J. M. HOLLER DIES SATURDAY EVENING

J. M. (Grandpa) Holler, prominent resident of the Collier Flats neighborhood died at the home of this daughter, Mrs. Roy German, in Protection, Saturday evening, October 13, at 7:00 o’clock.

While Mr. Holler had been in failing and delicate health for several months his immediate and fatal illness had been for only a few weeks duration.

Mr. Holler was advanced in years, being at the time of his death over 81 years of age.

He was an early day settler in Lyons county, Kansas, and one of the early settlers in Harper county, Okla.

Mr. Holler had devoted his life in major jortion to farming or merchandising, in both Kanses and Oklahoma.

He was a man of quiet and unassuming character and habits but of sterling qualities of manhood.

In his home life and by his children and his grandchildren he was dearly loved and reverenced and Grandpa’s wishes were ever tenderly cared for and obeyed.

Mr. Holler was scrupulous in his business dealings and as a neighbor and personal friend highly regarded and esteemed.

In his more active years, he was prominent in the affairs of his community and always had a kindly word and enjoyed the society of the younger folks of his immediate family and neighborhood.

He had been a member of the Odd-fellows at Buffalo, Oklahoma since 1909 and until later years and age had prevented, always took an active interest in the affairs of the order.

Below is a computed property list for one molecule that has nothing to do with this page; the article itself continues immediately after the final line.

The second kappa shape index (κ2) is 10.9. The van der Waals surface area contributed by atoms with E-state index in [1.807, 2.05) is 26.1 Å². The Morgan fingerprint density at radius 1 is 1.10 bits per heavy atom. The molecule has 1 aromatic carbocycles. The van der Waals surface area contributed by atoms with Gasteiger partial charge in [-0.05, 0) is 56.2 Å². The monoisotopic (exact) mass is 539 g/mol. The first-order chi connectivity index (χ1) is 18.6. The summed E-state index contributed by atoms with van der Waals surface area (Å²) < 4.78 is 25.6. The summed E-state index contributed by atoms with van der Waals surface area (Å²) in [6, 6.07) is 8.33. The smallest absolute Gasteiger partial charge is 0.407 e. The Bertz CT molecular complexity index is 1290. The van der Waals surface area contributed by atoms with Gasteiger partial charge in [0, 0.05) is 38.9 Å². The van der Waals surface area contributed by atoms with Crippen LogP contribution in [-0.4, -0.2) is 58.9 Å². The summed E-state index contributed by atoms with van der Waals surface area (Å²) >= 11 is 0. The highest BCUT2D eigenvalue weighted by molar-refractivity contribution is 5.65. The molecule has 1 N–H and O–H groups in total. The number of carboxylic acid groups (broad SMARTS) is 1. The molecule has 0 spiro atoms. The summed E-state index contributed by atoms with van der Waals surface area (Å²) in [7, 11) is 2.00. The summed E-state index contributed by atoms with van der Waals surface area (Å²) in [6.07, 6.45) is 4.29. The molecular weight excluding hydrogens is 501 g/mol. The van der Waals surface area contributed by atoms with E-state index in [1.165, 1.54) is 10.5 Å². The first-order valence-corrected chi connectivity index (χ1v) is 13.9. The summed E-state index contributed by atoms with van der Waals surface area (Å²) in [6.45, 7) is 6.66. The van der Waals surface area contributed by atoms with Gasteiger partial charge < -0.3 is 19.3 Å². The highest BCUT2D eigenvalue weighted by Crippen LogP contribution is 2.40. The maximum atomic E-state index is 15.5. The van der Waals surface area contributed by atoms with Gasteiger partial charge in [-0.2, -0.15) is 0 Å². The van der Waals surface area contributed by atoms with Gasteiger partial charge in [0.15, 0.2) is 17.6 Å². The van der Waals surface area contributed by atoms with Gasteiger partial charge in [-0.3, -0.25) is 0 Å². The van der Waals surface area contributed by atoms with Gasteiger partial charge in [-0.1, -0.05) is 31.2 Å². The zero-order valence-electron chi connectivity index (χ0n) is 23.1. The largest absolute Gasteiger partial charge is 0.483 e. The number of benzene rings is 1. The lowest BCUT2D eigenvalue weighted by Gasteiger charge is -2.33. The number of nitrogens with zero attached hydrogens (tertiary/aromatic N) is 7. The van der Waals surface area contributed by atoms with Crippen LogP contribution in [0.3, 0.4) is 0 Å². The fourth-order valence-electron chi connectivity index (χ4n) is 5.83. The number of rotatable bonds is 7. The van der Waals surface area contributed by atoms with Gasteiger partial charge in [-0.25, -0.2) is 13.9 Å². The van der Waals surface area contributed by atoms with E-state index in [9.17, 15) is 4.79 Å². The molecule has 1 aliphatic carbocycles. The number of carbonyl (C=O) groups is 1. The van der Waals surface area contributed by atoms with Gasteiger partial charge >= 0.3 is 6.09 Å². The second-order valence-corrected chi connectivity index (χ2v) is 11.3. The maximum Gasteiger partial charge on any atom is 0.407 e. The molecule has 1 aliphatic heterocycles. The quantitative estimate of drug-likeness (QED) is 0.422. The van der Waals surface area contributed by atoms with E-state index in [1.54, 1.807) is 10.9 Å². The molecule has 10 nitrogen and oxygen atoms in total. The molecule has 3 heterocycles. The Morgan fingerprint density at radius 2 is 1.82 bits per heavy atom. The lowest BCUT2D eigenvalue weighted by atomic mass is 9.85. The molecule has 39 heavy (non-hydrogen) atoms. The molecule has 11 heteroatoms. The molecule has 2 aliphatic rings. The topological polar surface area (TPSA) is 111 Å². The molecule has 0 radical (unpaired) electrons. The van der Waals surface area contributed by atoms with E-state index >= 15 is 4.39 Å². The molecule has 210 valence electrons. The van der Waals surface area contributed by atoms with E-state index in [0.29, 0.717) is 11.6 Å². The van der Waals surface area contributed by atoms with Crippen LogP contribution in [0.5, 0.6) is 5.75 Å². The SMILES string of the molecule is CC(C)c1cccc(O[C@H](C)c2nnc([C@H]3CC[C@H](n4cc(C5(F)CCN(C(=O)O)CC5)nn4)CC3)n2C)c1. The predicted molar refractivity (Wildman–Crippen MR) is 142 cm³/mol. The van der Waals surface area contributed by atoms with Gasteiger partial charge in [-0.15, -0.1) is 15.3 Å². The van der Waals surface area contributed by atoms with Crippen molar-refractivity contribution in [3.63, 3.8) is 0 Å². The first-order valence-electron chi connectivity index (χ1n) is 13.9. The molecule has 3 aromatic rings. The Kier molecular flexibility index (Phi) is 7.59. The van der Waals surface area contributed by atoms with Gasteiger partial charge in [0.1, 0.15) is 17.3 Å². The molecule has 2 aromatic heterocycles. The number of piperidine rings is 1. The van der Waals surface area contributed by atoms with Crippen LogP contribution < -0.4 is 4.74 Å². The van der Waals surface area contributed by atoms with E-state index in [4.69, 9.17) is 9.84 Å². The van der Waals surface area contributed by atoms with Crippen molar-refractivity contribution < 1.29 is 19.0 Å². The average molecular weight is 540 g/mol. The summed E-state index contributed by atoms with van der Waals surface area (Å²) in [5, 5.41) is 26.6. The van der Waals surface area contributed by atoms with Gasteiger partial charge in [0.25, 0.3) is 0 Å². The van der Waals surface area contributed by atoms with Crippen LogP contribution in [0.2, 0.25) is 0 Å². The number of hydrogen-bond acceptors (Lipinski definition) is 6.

Since his early manhood he had been a consistent Christian, affiliating with the Methodist Episcopal Church.

Mr. Holler had made the Collier Flats neighborhood his home since 1912, and has a host of neighbors who had grown to esteem him and his loss will be poignantly felt by his friends and family.

Mr. Holler is survived by six children; two daughters, Mrs. Roy German of Protection, and Mrs. Margaret Strohmeyer of White Deer, Texas; and 4 sons, the Messrs.  Charles, Boyd and Will Holler of Protection and R.M. Holler of Ashland, Kansas; 36 grandchildren and 23 great grandchildren.

Funeral services conducted by his friend of 40 years standing and his former paster when he lived at Chase, Kansas, Rev. J.B. Handy of Coldwater, Kansas, assisted by the Rev. Walter H. Dellinger, pastor of the local M. E. Church, was held from the Protection Methodist Church, Monday, October 15, 1928, at 2:00 p.m.

The services were attended by the members of Buffalo, Okla., Lodge No. 286, I.O.O.F. of which Mr. Holler was a member and by members of Protection Lodge No. 419, I.O.O.F.